A couple weeks back, German production trio Schlachthofbronx released its Nasty Bass EP for Mad Decent, featuring this cumbia-inspired heater. The video reflects the song's heavy helping of hype, as the signature Schlachthofbronx air horn plays the hero as it weaves in and out of a dance party. Read more »
The elusive UK producer Mr. Tickle is pretty new to Roska's continually building stable on his Roska Kicks & Snares imprint. And he's expected to release his debut this summer, Citrus (Don't Get Lemon), which features four original productions alongside a remix from Rinse FM DJ Shox. You can preview the entire EP from Mr. Tickle's Soundcloud after the jump. Read more »
It's been over a year since Ireland's West Coast-loving All-City imprint kicked off its series of 10 collaborative 10" records from producers rooted in the highly influential beat scene of Los Angeles. Those releases brought us exclusive tracks from the likes of Matthewdavid, Dibiase, Tokimonsta, Dâm-Funk, Teebs, and many others, and for the final installment, we get a handful of fresh experimental hip-hop productions from Free the Robots and Exile. The latter of those beatsmiths is responsible for four of the seven tracks on LA Series #10 (pictured above), with "Dawn of Nothing" closing out his side of the record. It's a spacious production that relies heavily on a bear-bones rhythm, a few untethered melodic samples, an unthreatening element of spookiness, and a whole lot of dusty vinyl crackling. Comparisons to Flying Lotus may seem redundant at this point, but we can't help but think of some of our favorite quieter moments from his game-changing Los Angeles LP while nodding our heads to Exile's two-minute beat suite.
Los Angeles' preeminent psychedelic beatsmith is all set to follow up last month's excellent International EP with a new full-length, Outmind (artwork above), slated for release April 19 on FlyLo's Brainfeeder imprint. "Like You Mean It" is the latest audio taste from the forthcoming LP and one that finds the Leaving Records head exploring the familiar territories of heavily side-chained samples and fuzzy soundscapes...not that we're complaining. Out of the wave of murky beat-makers that have been popping up left and right, Matthewdavid clearly belongs at the top of the pack due to his undeniable knack for weaving together disparate textures with seamless detail, crafting tracks that thump you in the chest as much as they toss around your brain. Mr. David has also been tapped for this month's Altered Zones mix, which we've made available for stream/download after the jump. (via Pitchfork) Read more »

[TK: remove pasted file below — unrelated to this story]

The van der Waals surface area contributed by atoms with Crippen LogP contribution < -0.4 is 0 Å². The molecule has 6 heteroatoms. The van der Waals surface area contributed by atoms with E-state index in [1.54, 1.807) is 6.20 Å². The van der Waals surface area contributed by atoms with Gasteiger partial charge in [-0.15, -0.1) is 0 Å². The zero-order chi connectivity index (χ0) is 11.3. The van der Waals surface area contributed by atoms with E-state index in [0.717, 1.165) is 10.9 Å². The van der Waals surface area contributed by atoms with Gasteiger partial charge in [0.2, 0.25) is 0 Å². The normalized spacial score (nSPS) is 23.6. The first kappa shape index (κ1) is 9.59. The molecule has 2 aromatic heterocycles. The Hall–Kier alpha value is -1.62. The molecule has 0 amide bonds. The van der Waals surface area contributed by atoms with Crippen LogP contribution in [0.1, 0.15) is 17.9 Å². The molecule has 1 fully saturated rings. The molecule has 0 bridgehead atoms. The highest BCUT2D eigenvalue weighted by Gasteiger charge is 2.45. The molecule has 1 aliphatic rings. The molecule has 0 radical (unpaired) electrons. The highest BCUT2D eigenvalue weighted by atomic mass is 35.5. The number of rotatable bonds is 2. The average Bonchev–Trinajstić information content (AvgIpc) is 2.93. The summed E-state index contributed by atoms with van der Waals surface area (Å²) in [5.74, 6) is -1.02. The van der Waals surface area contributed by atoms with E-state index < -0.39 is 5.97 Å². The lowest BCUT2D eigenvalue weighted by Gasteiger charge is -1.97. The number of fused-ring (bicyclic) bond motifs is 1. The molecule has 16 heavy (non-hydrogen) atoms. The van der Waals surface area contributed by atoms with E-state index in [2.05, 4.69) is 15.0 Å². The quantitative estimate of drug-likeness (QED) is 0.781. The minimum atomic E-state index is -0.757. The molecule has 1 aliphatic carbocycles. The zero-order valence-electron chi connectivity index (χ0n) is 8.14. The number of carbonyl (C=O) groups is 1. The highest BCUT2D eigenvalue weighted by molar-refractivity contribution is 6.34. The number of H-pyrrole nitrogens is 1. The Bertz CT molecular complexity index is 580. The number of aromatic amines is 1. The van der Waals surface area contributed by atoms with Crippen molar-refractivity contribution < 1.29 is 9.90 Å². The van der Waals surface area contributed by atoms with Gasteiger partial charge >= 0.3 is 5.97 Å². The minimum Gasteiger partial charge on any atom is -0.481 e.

Brooklyn electronic music experimentalist Slava—who you may remember from this post a couple of months back—recently performed a sort of free-form ambient set at the Rodan space, which has since made its way onto the internet in a number of different forms. Read more »
Tomorrow, the Austin-based dark-pop solo project of one Stefanie Franciotti, Sleep ∞ Over, will release a two-song 7" (pictured above) via LA's Hippos in Tanks label in preparation for its full-length LP, which is scheduled to drop this summer. The record features her "Casual Diamond" song on one side, and on the flip, this remix of the tune by Brooklyn's own gothy chanteuse, Laurel Halo. Her version of the track eschews the original's brooding '80s-pop aesthetic—reformatting it into something closer resembling an early industrial or proto-techno jam you might have heard back then. But it's not all churning rhythms and cyclical basslines on Halo's remix; translucent synthscapes and heavenly vocal clips wash over the production, keeping with the kind of ghostly moods that help make Franciotti's music so enjoyable.
The Norwegian duo of Erik Skodvin and Otto Totland (collectively known as Deaf Center) impressed connoisseurs of deep, ambient instrumental music back in 2005 with its Pale Ravine LP, but the pair has scarcely been heard from since. Finally resurfacing with a new LP, Owl Splinters, earlier this year, Deaf Center has reinstated its reputation for crafting slow, melodic sonic landscapes, trading in the partially lo-fi aesthetic of previous works for a much richer, studio-quality sound. Credited as cellist and pianist, Skodvin and Totland do much more than simply play cello and piano on "Close Forever Watching," as both musicians emote dark textures from their respective instruments while utilizing electronics to conjure long drones that flow together into one massively epic movement. For those interested in seeing/hearing Deaf Center perform its majestic compositions live, the Norwegians will be making a rare US appearance this month on April 7 as part of the Beyond the Dark series for the New York edition of the Unsound Festival (full details here).
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